• The strength of trust varies greatly among institutions. For example, in response to a study question asking, “How much do you trust the scientific research of [a specific government agency],” NASA and NOAA scored highest in “strongly trust” responses, while DOE and USDA had most “strongly distrust” answers.


When it comes to a message, volume (repetition) and content matter. Bad news or information that damages trust is given disproportionate weight (‘trust asymmetry principle’). Familiarity with a topic combines with pre-existing views to influence perceived trustworthiness of new pieces of information. And attitudes toward specific technologies, like nuclear power or genetically modified crops, do not predict overall trust in science.


Personality and demographics of ‘the public’ matter. Gender, race, age, and socioeconomic status can influence the propensity to trust science. We also know that education and political affiliation interact in surprising ways, as when we find that distrust in science significantly increases with greater educational attainment among politically conservative people.

The Takeaway

Based on my readings, ‘trust in science’ is shorthand for something complicated that I can best approximate as ‘your willingness to embrace the advice of a group of strangers because you believe they: (a) know the truth; (b) will tell you the truth as they know it; and (c) have your best interest at heart’… oh, and all of that depends on (d) who you are, (e) who they are, and (f) what you’re all talking about.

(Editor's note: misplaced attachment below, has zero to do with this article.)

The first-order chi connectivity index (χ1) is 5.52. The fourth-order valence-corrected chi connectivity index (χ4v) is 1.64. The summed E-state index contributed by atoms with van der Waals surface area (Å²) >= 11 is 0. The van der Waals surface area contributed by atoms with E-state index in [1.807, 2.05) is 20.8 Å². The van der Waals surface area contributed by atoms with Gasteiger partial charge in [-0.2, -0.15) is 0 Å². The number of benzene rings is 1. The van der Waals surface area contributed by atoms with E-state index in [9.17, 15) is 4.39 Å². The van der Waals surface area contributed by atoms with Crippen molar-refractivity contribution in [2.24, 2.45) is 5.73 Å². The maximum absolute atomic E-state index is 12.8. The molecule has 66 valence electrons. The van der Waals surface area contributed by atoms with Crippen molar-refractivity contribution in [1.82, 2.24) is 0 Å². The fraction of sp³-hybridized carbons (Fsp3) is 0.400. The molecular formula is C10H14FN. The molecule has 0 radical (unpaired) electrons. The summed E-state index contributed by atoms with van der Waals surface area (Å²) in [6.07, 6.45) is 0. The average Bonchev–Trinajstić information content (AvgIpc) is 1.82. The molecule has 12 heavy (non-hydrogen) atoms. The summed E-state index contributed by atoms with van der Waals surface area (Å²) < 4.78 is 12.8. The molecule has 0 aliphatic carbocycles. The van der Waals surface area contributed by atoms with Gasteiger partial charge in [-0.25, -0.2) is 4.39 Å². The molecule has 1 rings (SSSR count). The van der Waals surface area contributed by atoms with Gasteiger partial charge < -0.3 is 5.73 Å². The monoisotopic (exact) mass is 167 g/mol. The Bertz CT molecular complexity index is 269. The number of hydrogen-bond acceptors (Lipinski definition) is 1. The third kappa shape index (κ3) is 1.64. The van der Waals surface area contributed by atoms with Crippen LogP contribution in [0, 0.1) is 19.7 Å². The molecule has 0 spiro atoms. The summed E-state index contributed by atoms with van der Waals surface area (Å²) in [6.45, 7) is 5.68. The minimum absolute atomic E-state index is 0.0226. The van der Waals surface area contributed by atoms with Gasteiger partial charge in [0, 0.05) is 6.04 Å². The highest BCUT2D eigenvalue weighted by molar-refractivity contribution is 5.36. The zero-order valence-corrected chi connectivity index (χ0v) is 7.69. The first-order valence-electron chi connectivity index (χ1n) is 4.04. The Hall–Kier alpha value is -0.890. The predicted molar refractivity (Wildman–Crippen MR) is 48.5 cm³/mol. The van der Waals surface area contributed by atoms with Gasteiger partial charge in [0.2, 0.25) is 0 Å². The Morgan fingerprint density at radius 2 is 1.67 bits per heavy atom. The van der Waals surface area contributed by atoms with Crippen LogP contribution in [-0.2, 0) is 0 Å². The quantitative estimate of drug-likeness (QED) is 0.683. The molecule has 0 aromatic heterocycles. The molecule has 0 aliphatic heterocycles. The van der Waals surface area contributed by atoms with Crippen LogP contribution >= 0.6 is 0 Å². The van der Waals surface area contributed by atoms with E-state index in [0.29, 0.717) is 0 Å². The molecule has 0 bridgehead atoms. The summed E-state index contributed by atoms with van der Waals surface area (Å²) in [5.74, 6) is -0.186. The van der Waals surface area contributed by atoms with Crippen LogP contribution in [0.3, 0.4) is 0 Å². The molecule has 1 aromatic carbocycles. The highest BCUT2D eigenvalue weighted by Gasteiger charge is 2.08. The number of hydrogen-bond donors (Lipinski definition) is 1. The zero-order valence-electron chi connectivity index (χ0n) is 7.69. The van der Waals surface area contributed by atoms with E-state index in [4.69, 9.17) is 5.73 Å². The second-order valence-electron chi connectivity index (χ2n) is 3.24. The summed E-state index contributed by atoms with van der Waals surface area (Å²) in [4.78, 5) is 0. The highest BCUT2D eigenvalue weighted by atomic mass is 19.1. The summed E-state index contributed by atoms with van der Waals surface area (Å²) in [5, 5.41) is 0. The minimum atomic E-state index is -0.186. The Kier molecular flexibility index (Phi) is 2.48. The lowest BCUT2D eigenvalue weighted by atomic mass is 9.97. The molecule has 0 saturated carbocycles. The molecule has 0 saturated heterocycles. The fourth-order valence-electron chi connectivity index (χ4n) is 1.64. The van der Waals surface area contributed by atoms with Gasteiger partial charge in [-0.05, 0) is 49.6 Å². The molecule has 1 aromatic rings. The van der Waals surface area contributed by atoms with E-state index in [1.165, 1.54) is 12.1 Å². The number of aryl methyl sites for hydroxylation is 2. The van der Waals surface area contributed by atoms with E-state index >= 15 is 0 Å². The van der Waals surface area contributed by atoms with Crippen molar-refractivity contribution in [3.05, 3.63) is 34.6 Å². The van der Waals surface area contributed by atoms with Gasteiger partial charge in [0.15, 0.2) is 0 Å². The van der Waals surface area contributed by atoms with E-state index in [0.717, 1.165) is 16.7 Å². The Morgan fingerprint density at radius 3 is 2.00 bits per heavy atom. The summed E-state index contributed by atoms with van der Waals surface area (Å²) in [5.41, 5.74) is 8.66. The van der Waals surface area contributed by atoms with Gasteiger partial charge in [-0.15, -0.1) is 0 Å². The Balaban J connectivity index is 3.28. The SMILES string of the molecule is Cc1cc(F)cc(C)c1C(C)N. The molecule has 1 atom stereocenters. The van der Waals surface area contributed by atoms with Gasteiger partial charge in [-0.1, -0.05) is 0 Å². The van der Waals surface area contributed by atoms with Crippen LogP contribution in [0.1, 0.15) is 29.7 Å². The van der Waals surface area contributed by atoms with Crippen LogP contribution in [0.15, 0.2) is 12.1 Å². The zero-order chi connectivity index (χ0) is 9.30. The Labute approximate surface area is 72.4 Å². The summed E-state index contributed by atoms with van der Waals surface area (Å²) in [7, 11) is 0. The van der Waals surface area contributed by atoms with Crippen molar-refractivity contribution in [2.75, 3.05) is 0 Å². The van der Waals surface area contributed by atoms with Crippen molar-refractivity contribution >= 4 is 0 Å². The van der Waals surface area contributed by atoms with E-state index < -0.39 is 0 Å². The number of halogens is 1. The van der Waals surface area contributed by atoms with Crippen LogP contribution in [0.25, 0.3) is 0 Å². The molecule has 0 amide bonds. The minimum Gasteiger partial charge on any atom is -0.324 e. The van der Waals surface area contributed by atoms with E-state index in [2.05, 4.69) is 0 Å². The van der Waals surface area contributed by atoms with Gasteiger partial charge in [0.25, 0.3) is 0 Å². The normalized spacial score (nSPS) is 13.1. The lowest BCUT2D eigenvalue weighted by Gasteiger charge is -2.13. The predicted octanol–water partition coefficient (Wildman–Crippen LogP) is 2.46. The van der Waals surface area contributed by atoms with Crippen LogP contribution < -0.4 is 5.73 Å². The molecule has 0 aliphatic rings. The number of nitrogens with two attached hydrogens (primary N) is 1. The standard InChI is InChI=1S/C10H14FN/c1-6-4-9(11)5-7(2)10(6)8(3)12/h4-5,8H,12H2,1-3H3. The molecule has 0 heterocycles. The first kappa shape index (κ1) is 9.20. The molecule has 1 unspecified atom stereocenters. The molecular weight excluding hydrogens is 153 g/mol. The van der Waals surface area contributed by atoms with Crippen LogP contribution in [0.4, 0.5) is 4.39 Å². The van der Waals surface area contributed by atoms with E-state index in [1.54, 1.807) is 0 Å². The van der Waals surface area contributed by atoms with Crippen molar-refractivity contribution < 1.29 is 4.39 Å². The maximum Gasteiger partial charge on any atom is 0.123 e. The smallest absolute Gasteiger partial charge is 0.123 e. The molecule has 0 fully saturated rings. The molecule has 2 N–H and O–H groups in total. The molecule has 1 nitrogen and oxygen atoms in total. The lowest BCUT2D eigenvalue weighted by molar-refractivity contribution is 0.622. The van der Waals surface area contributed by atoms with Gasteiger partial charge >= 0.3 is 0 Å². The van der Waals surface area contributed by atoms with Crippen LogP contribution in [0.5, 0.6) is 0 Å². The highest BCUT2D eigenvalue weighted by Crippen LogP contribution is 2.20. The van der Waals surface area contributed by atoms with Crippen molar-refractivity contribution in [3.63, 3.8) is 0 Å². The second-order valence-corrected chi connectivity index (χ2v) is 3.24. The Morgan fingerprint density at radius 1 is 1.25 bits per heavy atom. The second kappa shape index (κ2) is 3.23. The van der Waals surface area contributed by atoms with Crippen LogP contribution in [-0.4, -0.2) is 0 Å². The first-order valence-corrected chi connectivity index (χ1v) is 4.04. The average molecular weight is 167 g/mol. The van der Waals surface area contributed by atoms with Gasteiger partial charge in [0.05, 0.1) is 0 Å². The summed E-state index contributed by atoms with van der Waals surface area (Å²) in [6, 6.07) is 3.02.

It feels like we’ve fixated on (a). Yet for as strong a case we can build about the systems by which we know what we know, ‘knowing the truth’ is just one element in that long list. Considering (b) through (f) – and all the other letters I’m sure we should append – it suddenly feels much less surprising (and frustrating) that other people don’t feel the same level of trust in science and scientists that I do.

When it comes to making statements about trust in science, let’s ensure our assertions are grounded in the relevant science. We’ve got a long list of unanswered questions about how to build trust besides getting the facts right. This approach isn’t going to solve it all, but it’s a good place to start.


P.S. You might have noticed I never answered the question of whether advocacy by scientists has been shown to erode public trust. More on that on Wednesday.  (Note: now posted!)